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Should #Pharma Think Like Tom Cruise? Same Blockbuster Mentality

Should #Pharma Think Like Tom Cruise? Same Blockbuster Mentality | Pharmaguy's Insights Into Drug Industry News |

You are probably aware of certain connections between Hollywood and Raritan (the nexus of Pharma's heartland); i.e., between the movie industry and the drug industry.

For example: Brand name drugs are often mentioned in movies such as Viagra in "Somethings Gotta Give." Actor celebrities like Lorraine Bracco (Tony Soprano's psychiatrist in the HBO series "The Sopranos") are often used in drug ads as spokepersons -- a practice I think needs to be curtailed (see "Pfizer DTC Pledge: ED is Litmus Test"). And some actors abuse or put down prescription drugs -- think Tom Cruise.

But maybe the most important connection -- analogy actually -- between these two industries is the blockbuster marketing and sales model that both the Hollywood movies industry and drug industry rigidly adhere to.

I was reminded of this analogy while reading the Financial Page in the August 8&15, 2005 issue of The New Yorker magazine. The author summarized Hollywood's basic strategy: "invest a lot of money in films that have the potential to be blockbusters, target teen-agers as a core audience, and spend enormous amounts of energy and money trying to get people to the theater on the first weekend."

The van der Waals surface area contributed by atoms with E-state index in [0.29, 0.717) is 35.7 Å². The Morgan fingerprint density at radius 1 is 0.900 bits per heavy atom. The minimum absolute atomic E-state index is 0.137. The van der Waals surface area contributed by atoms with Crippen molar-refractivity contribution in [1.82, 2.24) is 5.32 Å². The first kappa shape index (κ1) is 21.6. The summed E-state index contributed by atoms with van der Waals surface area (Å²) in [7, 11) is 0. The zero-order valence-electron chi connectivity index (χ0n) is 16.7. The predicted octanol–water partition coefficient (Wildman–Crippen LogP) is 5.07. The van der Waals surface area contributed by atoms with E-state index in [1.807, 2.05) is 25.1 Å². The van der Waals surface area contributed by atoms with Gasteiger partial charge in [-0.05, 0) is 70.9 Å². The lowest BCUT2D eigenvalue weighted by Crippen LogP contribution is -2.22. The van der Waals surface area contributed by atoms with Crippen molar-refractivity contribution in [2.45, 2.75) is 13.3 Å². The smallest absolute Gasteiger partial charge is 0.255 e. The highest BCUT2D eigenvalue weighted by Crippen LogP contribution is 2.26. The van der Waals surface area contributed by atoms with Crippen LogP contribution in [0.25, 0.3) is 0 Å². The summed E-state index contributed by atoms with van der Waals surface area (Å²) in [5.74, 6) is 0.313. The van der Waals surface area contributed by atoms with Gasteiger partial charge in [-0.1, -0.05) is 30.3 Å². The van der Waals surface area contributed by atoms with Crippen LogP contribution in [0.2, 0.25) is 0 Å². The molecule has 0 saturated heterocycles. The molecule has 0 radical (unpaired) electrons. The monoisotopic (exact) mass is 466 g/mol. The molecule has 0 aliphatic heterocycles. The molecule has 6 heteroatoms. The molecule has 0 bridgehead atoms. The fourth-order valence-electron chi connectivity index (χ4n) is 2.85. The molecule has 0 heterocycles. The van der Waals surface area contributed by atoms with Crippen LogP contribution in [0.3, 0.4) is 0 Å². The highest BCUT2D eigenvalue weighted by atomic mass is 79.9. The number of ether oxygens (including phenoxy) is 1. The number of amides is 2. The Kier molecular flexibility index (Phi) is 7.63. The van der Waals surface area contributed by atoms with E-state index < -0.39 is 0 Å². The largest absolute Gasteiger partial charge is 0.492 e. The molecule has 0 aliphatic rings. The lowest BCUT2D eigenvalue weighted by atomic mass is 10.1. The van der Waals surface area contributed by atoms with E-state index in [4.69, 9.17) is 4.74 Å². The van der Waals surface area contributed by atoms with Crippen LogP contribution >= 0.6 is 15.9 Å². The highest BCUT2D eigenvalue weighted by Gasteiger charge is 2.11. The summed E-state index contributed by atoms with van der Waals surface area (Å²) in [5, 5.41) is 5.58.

Sound familiar? Except (?) for targeting teen-agers, this is the same strategy followed by the drug industry. Maybe the drug industry does not yet target teen-agers, but it does target a more affluent audience with discretionary income or likely to have good prescription drug coverage.

It's fair to say the drug companies, like Hollywood, invest a lot of money in products that have the potential to be blockbusters. Much less effort and money, on the other hand, are spent on products with less money-making potential such as vaccines (despite the recent ad from Merck, which touted its role in developing vaccines against childhood diseases).

The drug industry's equivalent to "getting people to the theatre" is getting people to the doctor. The industry clearly positions this as the main goal of DTC advertising and says it is a major benefit to consumers who otherwise might not seek medical attention. They fail to mention that if the consumer does not go to the doctor, the drug company does not make money. Same with movies, although I have a much better experience going to the movie theater than to my doctor's office.

The author of The New Yorker article also points out that Hollywood should pay more attention to DVD sales after the movie is released, because this is where the profit really is for the movie industry.